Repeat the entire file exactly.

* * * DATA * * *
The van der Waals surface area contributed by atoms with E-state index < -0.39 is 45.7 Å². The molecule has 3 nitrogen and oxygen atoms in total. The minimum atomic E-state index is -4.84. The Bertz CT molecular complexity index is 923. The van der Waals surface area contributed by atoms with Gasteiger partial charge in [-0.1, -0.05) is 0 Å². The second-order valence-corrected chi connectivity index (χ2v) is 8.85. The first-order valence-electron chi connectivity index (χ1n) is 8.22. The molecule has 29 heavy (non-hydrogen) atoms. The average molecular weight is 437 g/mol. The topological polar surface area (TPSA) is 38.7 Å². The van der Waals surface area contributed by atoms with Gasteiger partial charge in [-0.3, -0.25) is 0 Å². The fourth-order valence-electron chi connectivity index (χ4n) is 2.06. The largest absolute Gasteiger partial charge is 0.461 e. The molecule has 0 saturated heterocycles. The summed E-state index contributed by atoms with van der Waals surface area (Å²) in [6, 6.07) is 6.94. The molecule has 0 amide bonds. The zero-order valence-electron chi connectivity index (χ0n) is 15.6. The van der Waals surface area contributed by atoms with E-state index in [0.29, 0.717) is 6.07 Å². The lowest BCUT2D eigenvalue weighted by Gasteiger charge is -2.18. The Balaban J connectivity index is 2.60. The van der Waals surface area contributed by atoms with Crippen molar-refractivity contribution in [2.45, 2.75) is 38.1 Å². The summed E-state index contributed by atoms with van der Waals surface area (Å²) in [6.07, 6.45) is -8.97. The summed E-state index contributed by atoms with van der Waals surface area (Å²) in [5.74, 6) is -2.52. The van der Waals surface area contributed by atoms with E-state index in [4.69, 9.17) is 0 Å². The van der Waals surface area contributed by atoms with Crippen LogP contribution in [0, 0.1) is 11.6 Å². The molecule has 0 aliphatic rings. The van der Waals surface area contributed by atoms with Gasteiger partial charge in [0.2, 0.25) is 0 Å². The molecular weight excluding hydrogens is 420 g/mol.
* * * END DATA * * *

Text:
The van der Waals surface area contributed by atoms with E-state index < -0.39 is 45.7 Å². The molecule has 3 nitrogen and oxygen atoms in total. The minimum atomic E-state index is -4.84. The Bertz CT molecular complexity index is 923. The van der Waals surface area contributed by atoms with Gasteiger partial charge in [-0.1, -0.05) is 0 Å². The second-order valence-corrected chi connectivity index (χ2v) is 8.85. The first-order valence-electron chi connectivity index (χ1n) is 8.22. The molecule has 29 heavy (non-hydrogen) atoms. The average molecular weight is 437 g/mol. The topological polar surface area (TPSA) is 38.7 Å². The van der Waals surface area contributed by atoms with Gasteiger partial charge in [-0.3, -0.25) is 0 Å². The fourth-order valence-electron chi connectivity index (χ4n) is 2.06. The largest absolute Gasteiger partial charge is 0.461 e. The molecule has 0 saturated heterocycles. The summed E-state index contributed by atoms with van der Waals surface area (Å²) in [6, 6.07) is 6.94. The molecule has 0 amide bonds. The zero-order valence-electron chi connectivity index (χ0n) is 15.6. The van der Waals surface area contributed by atoms with E-state index in [0.29, 0.717) is 6.07 Å². The lowest BCUT2D eigenvalue weighted by Gasteiger charge is -2.18. The Balaban J connectivity index is 2.60. The van der Waals surface area contributed by atoms with Crippen molar-refractivity contribution in [2.45, 2.75) is 38.1 Å². The summed E-state index contributed by atoms with van der Waals surface area (Å²) in [6.07, 6.45) is -8.97. The summed E-state index contributed by atoms with van der Waals surface area (Å²) in [5.74, 6) is -2.52. The van der Waals surface area contributed by atoms with E-state index in [4.69, 9.17) is 0 Å². The van der Waals surface area contributed by atoms with Crippen LogP contribution in [0, 0.1) is 11.6 Å². The molecule has 0 aliphatic rings. The van der Waals surface area contributed by atoms with Gasteiger partial charge in [0.2, 0.25) is 0 Å². The molecular weight excluding hydrogens is 420 g/mol.